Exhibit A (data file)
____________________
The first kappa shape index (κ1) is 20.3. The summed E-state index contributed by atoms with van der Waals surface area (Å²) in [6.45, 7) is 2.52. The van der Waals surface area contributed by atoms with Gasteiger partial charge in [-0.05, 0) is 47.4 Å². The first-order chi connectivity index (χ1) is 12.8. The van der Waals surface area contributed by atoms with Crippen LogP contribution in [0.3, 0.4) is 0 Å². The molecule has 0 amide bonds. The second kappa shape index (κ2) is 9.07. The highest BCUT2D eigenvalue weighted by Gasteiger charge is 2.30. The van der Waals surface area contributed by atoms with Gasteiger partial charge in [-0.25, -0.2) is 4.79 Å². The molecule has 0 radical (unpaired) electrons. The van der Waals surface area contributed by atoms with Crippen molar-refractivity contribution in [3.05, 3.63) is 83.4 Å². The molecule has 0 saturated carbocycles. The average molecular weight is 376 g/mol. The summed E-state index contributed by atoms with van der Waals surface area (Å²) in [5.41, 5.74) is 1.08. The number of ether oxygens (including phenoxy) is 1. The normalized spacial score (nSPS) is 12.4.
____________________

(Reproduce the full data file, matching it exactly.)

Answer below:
The first kappa shape index (κ1) is 20.3. The summed E-state index contributed by atoms with van der Waals surface area (Å²) in [6.45, 7) is 2.52. The van der Waals surface area contributed by atoms with Gasteiger partial charge in [-0.05, 0) is 47.4 Å². The first-order chi connectivity index (χ1) is 12.8. The van der Waals surface area contributed by atoms with Crippen LogP contribution in [0.3, 0.4) is 0 Å². The molecule has 0 amide bonds. The second kappa shape index (κ2) is 9.07. The highest BCUT2D eigenvalue weighted by Gasteiger charge is 2.30. The van der Waals surface area contributed by atoms with Gasteiger partial charge in [-0.25, -0.2) is 4.79 Å². The molecule has 0 radical (unpaired) electrons. The van der Waals surface area contributed by atoms with Crippen molar-refractivity contribution in [3.05, 3.63) is 83.4 Å². The molecule has 0 saturated carbocycles. The average molecular weight is 376 g/mol. The summed E-state index contributed by atoms with van der Waals surface area (Å²) in [5.41, 5.74) is 1.08. The number of ether oxygens (including phenoxy) is 1. The normalized spacial score (nSPS) is 12.4.